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Question about 10k gold


#1

This is off the thread of everything posted in the last few
days. But: I wanted to know from the experts on this group. Why is
10kt gold being used in commercial jewelry so much. And why is
it being priced so high?

Is there that much of a difference between the price of 10K gold
and 14K gold fill. I know the process differences…but, the
jewelers are making a big deal out of 10kt as if it were the
hottest thing on earth. And yet the prices are not devalued as I
would expect. Is this just another selling ploy?

I don’t even know where to buy 10kt settings and blanks. The
dealers I use only carry Sterling, gold fill, or 14k and up.

Any thoughts on this?
Thanks
m…
a novice.


#2

m, Here 9k is the predominant gold alloy - 375 it’s stamped - and
it polishes up not unlike a slightly yellow sterling! Works like
mild steel, but people buy it. I like to say it’s really a copper
alloy :wink:

Bri

B r i a n A d a m J e w e l l e r y E y e w e a r
@Brian_Adam1 ph/fx +64 9 817 6816 NEW ZEALAND
http://www.adam.co.nz/ Ring-Making on the steps of the Museum
http://www.adam.co.nz/jam.htm JAM Jewellery Events


#3

Hmmmm-why is 10k gold valued high in North America?

We live in a capitalist system. Other cultures differ. In Italy
is it against the law to sell anything less than 18k, (they make
tons of 14 k and lower for export only), in Asia 22 and 24k are
most valued (18k is considered junk in Vietnam for instance).

The manufacturers and retailers make more profit per gram on 10
k… That is about it.

You have to balance ecomomics against culture and actual working
characteristics. In reality, 18k, 22k and 24 k are lovely
materials to work in, 14k and 10k have certain tensile strength
characteristics that are useful for given problems (catches for
instance). Value is a culture issue. The mechanics of building
something for use, for culture, and to last for generations are
another story… Charles

Charles Lewton-Brain
Box 1624, Ste M, Calgary, Alberta, T2P 2L7, Canada


#4

10K, in my way of thinking, should not even be classified as
gold. It is only 42% gold. It seems as if it’s just another way
to maximize profits with an inferior product. It is similar to
the dilution of platinum by some manufacturers recently. For many
years platinum alloys were 90 - 95 % pure. This is what most
buyers expect when purchasing a platinum product. In the past
couple of years there have been producing platinum alloys of a
much lower % of platinum and passing it off as “Platinum” without
informing the public. It is just another example of more junk
being marketed by mass manufacturers.

Joel
@schwalbstudio
www.schwalbstudio.com


#5
    You have to balance ecomomics against culture 

Sorry to take that line out of context, Charles, but it’s was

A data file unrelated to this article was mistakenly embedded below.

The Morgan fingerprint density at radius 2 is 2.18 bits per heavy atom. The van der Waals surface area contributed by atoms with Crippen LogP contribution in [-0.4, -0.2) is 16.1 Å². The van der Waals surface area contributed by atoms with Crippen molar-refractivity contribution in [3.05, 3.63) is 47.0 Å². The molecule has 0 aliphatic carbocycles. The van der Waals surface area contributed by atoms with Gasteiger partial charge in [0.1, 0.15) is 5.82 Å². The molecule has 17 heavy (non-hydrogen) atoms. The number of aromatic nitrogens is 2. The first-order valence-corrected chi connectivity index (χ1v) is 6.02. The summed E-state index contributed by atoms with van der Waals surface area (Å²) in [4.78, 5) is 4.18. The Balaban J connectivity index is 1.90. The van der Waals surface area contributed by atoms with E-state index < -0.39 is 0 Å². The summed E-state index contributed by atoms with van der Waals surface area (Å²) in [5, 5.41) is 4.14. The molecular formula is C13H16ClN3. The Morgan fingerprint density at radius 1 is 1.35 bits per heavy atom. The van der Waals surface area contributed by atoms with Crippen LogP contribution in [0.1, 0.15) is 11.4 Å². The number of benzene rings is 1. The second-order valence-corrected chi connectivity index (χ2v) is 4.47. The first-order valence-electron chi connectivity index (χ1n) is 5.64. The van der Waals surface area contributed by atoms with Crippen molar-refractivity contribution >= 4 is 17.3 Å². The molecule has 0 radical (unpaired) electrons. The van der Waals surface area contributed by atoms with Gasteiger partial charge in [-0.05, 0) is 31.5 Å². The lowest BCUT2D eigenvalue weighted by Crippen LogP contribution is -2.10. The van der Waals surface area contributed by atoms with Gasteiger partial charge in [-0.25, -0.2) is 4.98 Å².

just so provocative. (People ought to know by now that I live
for provocation). Anyway, that’s what I think the capitalist
experiment is. The test of cultural values against the power
of an elite. I think a lot of this comes about when you remove
art and music and other cultural studies from the educational
system. People lose their discriminating palate and begin only
to gorge, never feeling satistfied. Is it any wonder that most
of americans are overweight while their media ideals are
anorexic? We are gorging ourselves, unable to taste anything,
and the inner being is starved, like the image we portray to the
world. Sometimes I see this in jewelery. Big, flashy,
formless, stone encrusted lumps in Town & Country. No design,
no craftsmanship, no identity, just wealth. Burp!

David L. Huffman, starving bench aesthetician.


#6

The popularity of 10K that I’ve noticed seems to be in the “Pimp
jewelry” or “Gangsta jewelry” markets - big, lightweight,
diamond cut stuff with lots of flash and very little intrinsic
value. But it can be sold and promoted as “Rea l Gold” not gold
filled. As to the price - its the law of supply and demand at
work - people with more money than taste seem to love the stuff.
Ten Karat should be more expensive than 14K gold-filled - 10K
is 41.67% fine gold - 14K gold filled is 1/20 14K - or 2.9% fine
gold. 10K has about 14 times as much gold content. 10K findings
are available through New York suppliers - if you really want
some, yell and I’ll dig them out of my file cabinet. Mike


#7

A lot of antique charms (especially those from England) were
made in 10K gold. I’d rather own one of them than any 2
commercially made 14K charms made today. The reason?
Workmanship - the detail is incredible. Martha from Long Island


#8

Thanks for all the answers. Don’t bother going though your stuff
for 10K. I would rather not use it. I don’t do much, and the
people I sell to would just as soon have a gold tone, as 14 or 10
kt. So, thanks for the offer. I would rather not use the 10 kt. If
anything I will use 14kt.

m.


#9

In your question about gold the different mixtures, i.e., 8k,
10k, 18k, etc. I would like to be able to work with a yellow
colored material that would work similar to sterling silver and
would have a price more like silver. My wife likes the gold
color instead of silver. What little jewelry I make up is silver
but I would like to make some gold color that would not be so
expensive so I would be able to get the sheets, wire, bezels,
and other similar to what is made of silver. It is the cost of
the gold that I cannot afford any thoughts?